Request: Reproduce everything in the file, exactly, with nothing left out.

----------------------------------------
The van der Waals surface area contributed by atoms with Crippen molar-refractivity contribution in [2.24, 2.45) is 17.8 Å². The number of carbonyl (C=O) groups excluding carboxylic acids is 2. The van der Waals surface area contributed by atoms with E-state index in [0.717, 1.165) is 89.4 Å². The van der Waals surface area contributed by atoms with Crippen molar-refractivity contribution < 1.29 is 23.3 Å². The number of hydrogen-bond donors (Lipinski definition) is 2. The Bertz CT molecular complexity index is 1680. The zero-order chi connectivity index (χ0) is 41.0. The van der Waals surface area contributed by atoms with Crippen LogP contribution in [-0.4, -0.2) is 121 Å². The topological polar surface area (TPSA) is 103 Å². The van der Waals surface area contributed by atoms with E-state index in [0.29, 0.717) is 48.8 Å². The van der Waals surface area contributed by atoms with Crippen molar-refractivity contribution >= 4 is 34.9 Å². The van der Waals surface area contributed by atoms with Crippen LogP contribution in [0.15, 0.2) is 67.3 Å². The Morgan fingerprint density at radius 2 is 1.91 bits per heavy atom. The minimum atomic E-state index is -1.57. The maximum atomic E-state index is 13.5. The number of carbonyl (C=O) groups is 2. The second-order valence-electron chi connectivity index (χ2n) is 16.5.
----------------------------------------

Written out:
The van der Waals surface area contributed by atoms with Crippen molar-refractivity contribution in [2.24, 2.45) is 17.8 Å². The number of carbonyl (C=O) groups excluding carboxylic acids is 2. The van der Waals surface area contributed by atoms with E-state index in [0.717, 1.165) is 89.4 Å². The van der Waals surface area contributed by atoms with Crippen molar-refractivity contribution < 1.29 is 23.3 Å². The number of hydrogen-bond donors (Lipinski definition) is 2. The Bertz CT molecular complexity index is 1680. The zero-order chi connectivity index (χ0) is 41.0. The van der Waals surface area contributed by atoms with Crippen LogP contribution in [-0.4, -0.2) is 121 Å². The topological polar surface area (TPSA) is 103 Å². The van der Waals surface area contributed by atoms with E-state index in [0.29, 0.717) is 48.8 Å². The van der Waals surface area contributed by atoms with Crippen molar-refractivity contribution >= 4 is 34.9 Å². The van der Waals surface area contributed by atoms with Crippen LogP contribution in [0.15, 0.2) is 67.3 Å². The Morgan fingerprint density at radius 2 is 1.91 bits per heavy atom. The minimum atomic E-state index is -1.57. The maximum atomic E-state index is 13.5. The number of carbonyl (C=O) groups is 2. The second-order valence-electron chi connectivity index (χ2n) is 16.5.